(2) Comparison of the remembered noon altitude at home with the observed noon altitude gives the difference in latitude.
(3) Comparison with home position in azimuth at local noon gives the difference in longitude. Alternatively, this might be appreciated as a direct time difference.
(4) All measurements and comparisons are automatic.
Fig. 5 will make these conceptions clearer. Ptolemaic terms are used for simplicity, i.e. the sun moves and not the earth. The formula is the simplest one that will give both latitude and longitude from the sun’s position alone. The requirements and assumptions implicit in it may now be considered in detail.
If there were some means of determining the south reference point independently, the first item of the hypothesis could be omitted, and the sun’s position as observed compared directly with its position at home at the same instant. But any possibilities of such an independent compass have been eliminated. A magnetic one is discredited by the experiments of Gordon (1948), Matthews (1951 b), Yeagley (1951) and van Riper & Kalmbach (1952). In any case it would still require a correction for local declinations, which would necessitate a knowledge of the very fact required, geographical south. A gyro-compass, requiring a rapidly rotating gyroscope, is a morphological impossibility. A bearing on the Pole star would give the reference point, but to see stars in daylight would require a development of the means used by astronomers to view faint stars—observation in optical blackness through a very small opening—described by Pirenne (1948). Not only is the pigeon’s eye structurally unsuited for this, but such a method would make the localization of one star—usually by reference to constellation patterns—almost impossible. It is relevant to note that for conditions in which the magnetic compass is unreliable, near the Poles, a semi-automatic sun-compass has been developed for aircraft navigation (Wright, 1950). Kramer (1953) attempted to confuse pigeons by releasing them at the exact instant when the sun at the release point was at the same height as it was at home. No confusion resulted, as would be expected on the present hypothesis. The avian eye appears well adapted to movement detection, in which the pecten may play an important part (Menner, 1938; Crozier & Wolf, 1943; Griffin, 1952). When we ourselves have some fixed point to observe close to the sun, the latter’s movement becomes very obvious, and the blind spots produced by the pecten may function in an analogous way.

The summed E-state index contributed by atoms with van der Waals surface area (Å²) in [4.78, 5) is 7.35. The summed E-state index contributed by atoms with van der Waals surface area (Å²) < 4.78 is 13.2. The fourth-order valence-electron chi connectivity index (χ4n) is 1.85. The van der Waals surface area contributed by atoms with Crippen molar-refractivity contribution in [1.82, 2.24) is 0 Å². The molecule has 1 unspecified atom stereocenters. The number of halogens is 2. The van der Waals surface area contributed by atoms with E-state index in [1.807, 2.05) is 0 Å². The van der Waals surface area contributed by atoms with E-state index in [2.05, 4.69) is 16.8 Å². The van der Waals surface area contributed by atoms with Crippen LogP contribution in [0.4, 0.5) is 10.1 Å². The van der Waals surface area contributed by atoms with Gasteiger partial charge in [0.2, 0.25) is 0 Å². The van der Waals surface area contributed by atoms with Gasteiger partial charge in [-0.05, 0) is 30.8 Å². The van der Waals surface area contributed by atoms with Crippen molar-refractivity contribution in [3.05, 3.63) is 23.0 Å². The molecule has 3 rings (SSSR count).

Good orientation has been obtained when the horizon was hilly or indistinct through haze. It is therefore necessary to postulate that birds have the equivalent of the bubble sextants (Bennett, 1941) or artificial horizons that enable airmen to measure altitude without reference to the visible horizon. Certainly the band-like area, with pigmented borders, found in many birds, though not in pigeons, looks through an ophthalmoscope (Wood, 1917) temptingly like the base-line of an aircraft’s artificial horizon. Griffin (1952) has suggested the pecten for this role. Certainly there is good reason to think that the bird’s head has the necessary stability in flight to serve as an ‘instrument-bed’. Dr R. J. H. Brown has taken a long series of electronic flash cine-photographs of pigeons in fast flight (Brown, 1953), and very kindly permitted me to examine his original prints. The pigeons flew at speeds of from 13 to 26 m.p.h. down a corridor past a squared backcloth. Within the limits of measurement (scale approx, th) there is no trace of an up/down movement of the eye’s centre in relation to the wing beat cycle. Any changes in the vertical plane were steadily up or down, and were very small. For twelve sequences the ratio of horizontal movement to vertical movement averaged 107 : 1 (s.E. 27). The best case was that of a bird flying at 16 m.p.h. through a complete beat cycle (up/down/up) and covering approximately 99 cm. forward with the eye centre moving down less than 0-3 cm.—a ratio of 330 : 1. If such steadiness is achieved at a relatively low speed, in enclosed surroundings, it is not improbable that even better results would be achieved in normal conditions.